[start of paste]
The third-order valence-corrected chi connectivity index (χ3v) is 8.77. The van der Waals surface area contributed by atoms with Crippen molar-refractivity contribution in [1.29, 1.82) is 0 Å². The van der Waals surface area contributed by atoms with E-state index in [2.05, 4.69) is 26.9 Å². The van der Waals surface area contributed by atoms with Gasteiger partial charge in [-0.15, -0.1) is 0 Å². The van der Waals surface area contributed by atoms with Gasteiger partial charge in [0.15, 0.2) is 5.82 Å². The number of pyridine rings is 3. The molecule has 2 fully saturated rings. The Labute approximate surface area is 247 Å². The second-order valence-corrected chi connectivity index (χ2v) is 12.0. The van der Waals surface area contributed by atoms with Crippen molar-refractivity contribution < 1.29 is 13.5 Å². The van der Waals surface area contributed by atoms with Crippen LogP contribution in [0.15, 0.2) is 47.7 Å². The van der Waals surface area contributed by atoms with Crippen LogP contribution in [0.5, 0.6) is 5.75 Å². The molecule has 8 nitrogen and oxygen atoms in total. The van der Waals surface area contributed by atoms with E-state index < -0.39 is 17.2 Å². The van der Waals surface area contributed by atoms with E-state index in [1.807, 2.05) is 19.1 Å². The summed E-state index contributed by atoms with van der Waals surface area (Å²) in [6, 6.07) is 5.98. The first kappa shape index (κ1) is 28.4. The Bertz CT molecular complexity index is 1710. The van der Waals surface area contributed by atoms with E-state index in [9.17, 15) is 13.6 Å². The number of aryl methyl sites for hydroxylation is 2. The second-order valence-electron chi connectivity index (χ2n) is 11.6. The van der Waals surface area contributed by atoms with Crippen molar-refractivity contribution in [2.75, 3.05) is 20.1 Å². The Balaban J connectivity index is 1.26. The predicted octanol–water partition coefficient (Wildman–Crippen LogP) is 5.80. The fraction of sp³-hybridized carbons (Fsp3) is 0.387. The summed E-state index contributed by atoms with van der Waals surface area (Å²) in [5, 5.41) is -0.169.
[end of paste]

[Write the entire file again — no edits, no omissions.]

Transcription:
The third-order valence-corrected chi connectivity index (χ3v) is 8.77. The van der Waals surface area contributed by atoms with Crippen molar-refractivity contribution in [1.29, 1.82) is 0 Å². The van der Waals surface area contributed by atoms with E-state index in [2.05, 4.69) is 26.9 Å². The van der Waals surface area contributed by atoms with Gasteiger partial charge in [-0.15, -0.1) is 0 Å². The van der Waals surface area contributed by atoms with Gasteiger partial charge in [0.15, 0.2) is 5.82 Å². The number of pyridine rings is 3. The molecule has 2 fully saturated rings. The Labute approximate surface area is 247 Å². The second-order valence-corrected chi connectivity index (χ2v) is 12.0. The van der Waals surface area contributed by atoms with Crippen molar-refractivity contribution < 1.29 is 13.5 Å². The van der Waals surface area contributed by atoms with Crippen LogP contribution in [0.15, 0.2) is 47.7 Å². The van der Waals surface area contributed by atoms with Crippen LogP contribution in [0.5, 0.6) is 5.75 Å². The molecule has 8 nitrogen and oxygen atoms in total. The van der Waals surface area contributed by atoms with E-state index < -0.39 is 17.2 Å². The van der Waals surface area contributed by atoms with E-state index in [1.807, 2.05) is 19.1 Å². The summed E-state index contributed by atoms with van der Waals surface area (Å²) in [6, 6.07) is 5.98. The first kappa shape index (κ1) is 28.4. The Bertz CT molecular complexity index is 1710. The van der Waals surface area contributed by atoms with E-state index in [9.17, 15) is 13.6 Å². The number of aryl methyl sites for hydroxylation is 2. The second-order valence-electron chi connectivity index (χ2n) is 11.6. The van der Waals surface area contributed by atoms with Crippen molar-refractivity contribution in [2.75, 3.05) is 20.1 Å². The Balaban J connectivity index is 1.26. The predicted octanol–water partition coefficient (Wildman–Crippen LogP) is 5.80. The fraction of sp³-hybridized carbons (Fsp3) is 0.387. The summed E-state index contributed by atoms with van der Waals surface area (Å²) in [5, 5.41) is -0.169.